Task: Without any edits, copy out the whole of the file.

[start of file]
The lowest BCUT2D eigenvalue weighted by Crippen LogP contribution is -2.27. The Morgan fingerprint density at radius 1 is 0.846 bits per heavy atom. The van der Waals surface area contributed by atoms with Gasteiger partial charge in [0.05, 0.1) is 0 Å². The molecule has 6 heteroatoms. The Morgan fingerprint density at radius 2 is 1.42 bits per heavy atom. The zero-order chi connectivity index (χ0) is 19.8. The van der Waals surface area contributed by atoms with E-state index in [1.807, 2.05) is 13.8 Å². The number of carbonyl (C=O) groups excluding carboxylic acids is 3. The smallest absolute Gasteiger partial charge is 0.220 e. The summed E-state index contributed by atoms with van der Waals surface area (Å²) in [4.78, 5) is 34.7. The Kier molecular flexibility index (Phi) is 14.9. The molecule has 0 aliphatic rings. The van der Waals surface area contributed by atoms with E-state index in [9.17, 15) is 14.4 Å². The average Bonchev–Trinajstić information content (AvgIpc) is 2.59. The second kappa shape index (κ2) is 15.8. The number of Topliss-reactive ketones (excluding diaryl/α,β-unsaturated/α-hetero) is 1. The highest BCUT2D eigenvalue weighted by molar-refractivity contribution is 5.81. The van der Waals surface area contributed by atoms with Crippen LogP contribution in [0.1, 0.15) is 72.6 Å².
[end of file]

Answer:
The lowest BCUT2D eigenvalue weighted by Crippen LogP contribution is -2.27. The Morgan fingerprint density at radius 1 is 0.846 bits per heavy atom. The van der Waals surface area contributed by atoms with Gasteiger partial charge in [0.05, 0.1) is 0 Å². The molecule has 6 heteroatoms. The Morgan fingerprint density at radius 2 is 1.42 bits per heavy atom. The zero-order chi connectivity index (χ0) is 19.8. The van der Waals surface area contributed by atoms with E-state index in [1.807, 2.05) is 13.8 Å². The number of carbonyl (C=O) groups excluding carboxylic acids is 3. The smallest absolute Gasteiger partial charge is 0.220 e. The summed E-state index contributed by atoms with van der Waals surface area (Å²) in [4.78, 5) is 34.7. The Kier molecular flexibility index (Phi) is 14.9. The molecule has 0 aliphatic rings. The van der Waals surface area contributed by atoms with E-state index in [9.17, 15) is 14.4 Å². The average Bonchev–Trinajstić information content (AvgIpc) is 2.59. The second kappa shape index (κ2) is 15.8. The number of Topliss-reactive ketones (excluding diaryl/α,β-unsaturated/α-hetero) is 1. The highest BCUT2D eigenvalue weighted by molar-refractivity contribution is 5.81. The van der Waals surface area contributed by atoms with Crippen LogP contribution in [0.1, 0.15) is 72.6 Å².